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Homeland Security Intelligence

Homeland Security Intelligence

July 2014 | 312 pages | CQ Press

In the post-9/11 era, federal homeland security professionals rely heavily on intelligence to perform their tasks in all mission areas—prevention, protection, mitigation, response, and recovery. Homeland Security Intelligence is the first single-authored, comprehensive treatment of intelligence. It is geared toward the full range of homeland security practitioners, which includes hundreds of thousands of state and local government and private sector practitioners who are still exploring how intelligence can act as a force multiplier in helping them achieve their goals. With a focus on counterterrorism and cyber-security, author James E. Steiner provides a thorough and in-depth picture of why intelligence is so crucial to homeland security missions, who provides intelligence support to which homeland security customer, and how intelligence products differ depending on the customer’s specific needs and duties.

Homeland Security Intelligence does a superb job of reviewing the organizations involved in counter-terrorism intelligence (CTI) in the fragmented US system. Steiner’s text is unique in this regard. I am not aware of a competing textbook with such comprehensive coverage. The area can quickly devolve into an alphabet soup that confuses and alienates students. Homeland Security Intelligence is the best I have seen at breaking down the various actors involved in counter-terrorism intelligence. The players from across levels of government, policy domain, and even organizational sector are woven together well within the textbook.”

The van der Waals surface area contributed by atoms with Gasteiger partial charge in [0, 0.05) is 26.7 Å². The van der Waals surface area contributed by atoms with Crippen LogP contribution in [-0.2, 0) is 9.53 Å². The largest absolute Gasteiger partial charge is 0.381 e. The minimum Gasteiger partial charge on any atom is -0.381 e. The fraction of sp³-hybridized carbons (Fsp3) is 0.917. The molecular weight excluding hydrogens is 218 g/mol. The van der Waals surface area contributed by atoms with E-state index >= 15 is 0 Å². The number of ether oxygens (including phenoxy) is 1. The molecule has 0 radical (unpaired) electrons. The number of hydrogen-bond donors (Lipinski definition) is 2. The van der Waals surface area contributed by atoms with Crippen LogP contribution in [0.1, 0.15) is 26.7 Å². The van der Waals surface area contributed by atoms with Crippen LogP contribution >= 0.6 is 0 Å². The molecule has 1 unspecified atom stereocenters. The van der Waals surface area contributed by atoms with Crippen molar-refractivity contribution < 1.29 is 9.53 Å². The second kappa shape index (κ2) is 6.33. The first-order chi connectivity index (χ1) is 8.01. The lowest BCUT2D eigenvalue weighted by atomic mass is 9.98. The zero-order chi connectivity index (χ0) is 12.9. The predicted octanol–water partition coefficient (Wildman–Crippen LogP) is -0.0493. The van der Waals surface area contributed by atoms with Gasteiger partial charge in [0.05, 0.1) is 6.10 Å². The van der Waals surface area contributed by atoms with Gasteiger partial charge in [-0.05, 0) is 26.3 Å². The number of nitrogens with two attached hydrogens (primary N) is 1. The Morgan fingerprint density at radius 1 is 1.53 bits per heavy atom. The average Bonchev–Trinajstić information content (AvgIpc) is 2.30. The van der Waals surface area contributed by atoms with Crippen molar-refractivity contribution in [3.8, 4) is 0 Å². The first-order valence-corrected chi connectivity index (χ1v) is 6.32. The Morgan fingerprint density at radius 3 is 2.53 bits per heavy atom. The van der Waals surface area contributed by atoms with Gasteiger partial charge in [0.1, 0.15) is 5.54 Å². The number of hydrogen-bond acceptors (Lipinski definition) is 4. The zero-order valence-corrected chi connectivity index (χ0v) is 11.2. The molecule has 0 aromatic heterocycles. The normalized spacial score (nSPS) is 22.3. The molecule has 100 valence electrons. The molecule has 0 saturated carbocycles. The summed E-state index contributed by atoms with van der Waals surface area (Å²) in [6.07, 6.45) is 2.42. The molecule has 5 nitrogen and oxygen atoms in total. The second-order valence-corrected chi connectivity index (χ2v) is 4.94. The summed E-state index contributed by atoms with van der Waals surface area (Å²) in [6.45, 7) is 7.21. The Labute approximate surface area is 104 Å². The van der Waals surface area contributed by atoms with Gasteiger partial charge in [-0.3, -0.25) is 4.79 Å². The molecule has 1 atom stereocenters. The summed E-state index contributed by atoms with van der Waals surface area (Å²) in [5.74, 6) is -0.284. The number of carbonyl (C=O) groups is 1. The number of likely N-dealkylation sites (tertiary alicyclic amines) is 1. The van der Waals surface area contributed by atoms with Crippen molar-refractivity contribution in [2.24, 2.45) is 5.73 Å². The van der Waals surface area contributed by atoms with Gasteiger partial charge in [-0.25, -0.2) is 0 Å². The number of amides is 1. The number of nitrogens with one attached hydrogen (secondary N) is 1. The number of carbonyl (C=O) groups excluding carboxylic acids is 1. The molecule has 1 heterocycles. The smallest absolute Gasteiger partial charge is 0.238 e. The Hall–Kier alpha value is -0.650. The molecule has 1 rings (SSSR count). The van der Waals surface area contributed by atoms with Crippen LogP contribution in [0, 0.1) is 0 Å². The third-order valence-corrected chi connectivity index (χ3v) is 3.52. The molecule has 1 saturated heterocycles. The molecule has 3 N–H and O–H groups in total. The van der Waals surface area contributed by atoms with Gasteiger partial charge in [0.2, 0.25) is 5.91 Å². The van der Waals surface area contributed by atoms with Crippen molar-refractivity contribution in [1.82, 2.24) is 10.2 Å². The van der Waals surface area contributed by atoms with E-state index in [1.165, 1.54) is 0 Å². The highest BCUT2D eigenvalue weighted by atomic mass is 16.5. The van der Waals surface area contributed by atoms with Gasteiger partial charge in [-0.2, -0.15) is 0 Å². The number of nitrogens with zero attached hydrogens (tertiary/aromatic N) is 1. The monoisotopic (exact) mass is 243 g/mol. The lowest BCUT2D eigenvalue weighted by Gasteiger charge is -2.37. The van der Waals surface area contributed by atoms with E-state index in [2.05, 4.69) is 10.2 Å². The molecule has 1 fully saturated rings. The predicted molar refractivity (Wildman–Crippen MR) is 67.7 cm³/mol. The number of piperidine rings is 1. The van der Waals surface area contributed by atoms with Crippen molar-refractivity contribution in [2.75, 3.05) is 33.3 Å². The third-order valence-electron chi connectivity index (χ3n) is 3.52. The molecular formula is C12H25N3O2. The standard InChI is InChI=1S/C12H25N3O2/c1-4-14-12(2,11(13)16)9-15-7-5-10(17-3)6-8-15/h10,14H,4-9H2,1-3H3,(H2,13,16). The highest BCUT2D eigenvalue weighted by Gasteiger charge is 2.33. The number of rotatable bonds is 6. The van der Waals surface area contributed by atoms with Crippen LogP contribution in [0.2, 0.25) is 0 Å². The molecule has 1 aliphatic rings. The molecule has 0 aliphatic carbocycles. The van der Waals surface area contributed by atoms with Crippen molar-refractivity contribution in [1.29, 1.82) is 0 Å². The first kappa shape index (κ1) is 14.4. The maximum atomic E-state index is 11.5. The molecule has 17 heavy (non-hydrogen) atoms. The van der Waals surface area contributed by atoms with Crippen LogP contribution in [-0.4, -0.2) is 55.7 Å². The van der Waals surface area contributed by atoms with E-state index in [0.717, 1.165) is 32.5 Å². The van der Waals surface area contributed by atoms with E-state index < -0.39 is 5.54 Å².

Scott Robinson
Texas A&M University

“The author has provided a solid introduction to the material regarding the intricate details of homeland security, especially with regard to the factors that pertain to intelligence issues. Given the current climate of cyber security and internet security, the author has provided some very robust issues that are addressed in his text regarding the factors of intelligence. The use of examples related to post 9/11 factors also provides a strong feature of the text.”

Mohamad Khatibloo
California Miramar University

This is a very good secondary source for students who are studying security, surveillance, Intelligence and counter terrorism.

Mr Ikrom Yakubov
Department of Politics, Dundee University
October 9, 2015
Key features


  • The author’s breadth and depth of experience at the federal and state levels enables him to provide a single paradigm for the intelligence support process.
  • Chapters present actual (unclassified or de-classified) intelligence documents to demonstrate the characteristics of intelligence to best prepare homeland security practitioners for their roles.
  • Real-world student exercises and research issues provide hands-on experience in preparing and evaluating intelligence products that are tailored to a customer’s specific information requirements.

Sample Materials & Chapters


Chapter 4

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